Finished high poly:

Low Poly and UV

After finishing high poly, I do retopology and unwrapping in 3ds Max using internal tools. Black Walker has more than 200k triangles since there were no strict technical restrictions. Some hard surface parts were meshes on their first-second subdivision level, and others were retopologized manually. 

I usually unwrap meshes while creating a low poly, so it’s easier for me to think about where to make the seams. It is important to unwrap all the belts and straps in straight lines so that the texture checker with lines goes straight along them. This will greatly simplify texturing later.

It’s also relevant for cloth patches; proper unwrapping could make the proper flow of cloth facture and make the result more realistic.

Baking

Baking was done in Marmoset. The character has 12 texture sets for 2k to 4k textures. It has many parts, so using the right pipeline to bake everything is very important. For this purpose, I wrote a script that automatically triangulates and exports objects from the current layer to the file with the right naming.

It was very helpful because, during baking maps, I needed to make changes to low poly meshes to achieve the best result. So the possibility of exporting low poly meshes by pressing a single button saved me a lot of time and energy.

Texturing

Texturing is the most important step in achieving a photorealistic look. The most challenging thing for me in texturing this character was creating interesting-looking material and keeping it relatively clean. We usually don’t see a lot of dirt on this type of character’s clothing, unless we’re making a character who has spent much time fighting in bad conditions. Rather, it will be clothing mainly with traces of use and wear.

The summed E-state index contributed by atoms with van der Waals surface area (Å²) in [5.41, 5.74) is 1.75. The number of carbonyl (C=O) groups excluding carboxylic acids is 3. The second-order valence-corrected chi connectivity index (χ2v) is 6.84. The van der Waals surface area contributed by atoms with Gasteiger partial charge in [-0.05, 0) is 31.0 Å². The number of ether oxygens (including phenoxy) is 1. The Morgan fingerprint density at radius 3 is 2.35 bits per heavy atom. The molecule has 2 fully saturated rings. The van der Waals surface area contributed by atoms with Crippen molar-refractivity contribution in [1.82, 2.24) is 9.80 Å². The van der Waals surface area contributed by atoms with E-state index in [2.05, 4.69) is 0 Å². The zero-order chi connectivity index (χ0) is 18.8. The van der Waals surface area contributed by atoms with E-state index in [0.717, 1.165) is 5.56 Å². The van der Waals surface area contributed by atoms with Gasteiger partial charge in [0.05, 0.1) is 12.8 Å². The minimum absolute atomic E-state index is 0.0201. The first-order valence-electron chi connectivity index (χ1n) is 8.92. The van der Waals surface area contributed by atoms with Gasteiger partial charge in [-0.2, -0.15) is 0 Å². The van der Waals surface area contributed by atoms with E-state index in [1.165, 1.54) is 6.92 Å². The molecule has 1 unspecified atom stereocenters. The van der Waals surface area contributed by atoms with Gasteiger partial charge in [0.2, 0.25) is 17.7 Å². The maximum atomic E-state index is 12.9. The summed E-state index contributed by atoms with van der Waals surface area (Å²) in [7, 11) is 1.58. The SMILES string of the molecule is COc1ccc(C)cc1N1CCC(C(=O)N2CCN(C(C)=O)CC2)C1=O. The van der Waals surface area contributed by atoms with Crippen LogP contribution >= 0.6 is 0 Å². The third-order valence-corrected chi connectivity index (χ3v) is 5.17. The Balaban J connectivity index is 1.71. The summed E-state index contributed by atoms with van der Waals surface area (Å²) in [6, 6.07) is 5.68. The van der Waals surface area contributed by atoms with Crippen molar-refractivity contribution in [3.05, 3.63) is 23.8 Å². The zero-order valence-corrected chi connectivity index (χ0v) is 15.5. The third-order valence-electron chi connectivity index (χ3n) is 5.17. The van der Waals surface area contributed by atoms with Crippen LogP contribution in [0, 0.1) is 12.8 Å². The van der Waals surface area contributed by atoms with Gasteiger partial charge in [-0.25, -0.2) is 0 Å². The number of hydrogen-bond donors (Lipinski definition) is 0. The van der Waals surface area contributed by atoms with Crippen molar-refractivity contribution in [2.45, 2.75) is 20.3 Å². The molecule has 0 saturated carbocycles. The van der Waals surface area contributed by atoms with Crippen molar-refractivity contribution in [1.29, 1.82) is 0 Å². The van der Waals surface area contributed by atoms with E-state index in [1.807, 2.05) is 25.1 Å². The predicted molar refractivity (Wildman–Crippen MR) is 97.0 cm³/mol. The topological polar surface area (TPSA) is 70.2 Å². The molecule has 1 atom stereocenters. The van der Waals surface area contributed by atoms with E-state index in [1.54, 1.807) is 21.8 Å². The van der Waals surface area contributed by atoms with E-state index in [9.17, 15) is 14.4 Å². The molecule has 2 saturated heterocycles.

First, I assigned colors, basic roughness, and metalness to determine the character’s overall appearance. I added signs and a basic camo pattern. Later, all these colors and the relations between them were changed a bit as I adjusted the materials.

I used procedural fractures to create the fabric material, giving me more control over the material. I separately created warp and weft weaving.

Here is an example of fabric creation:

For the velcro elements, I created tileable velcro geometry in ZBrush, and baked it onto a texture, which I then used for creating velcro material.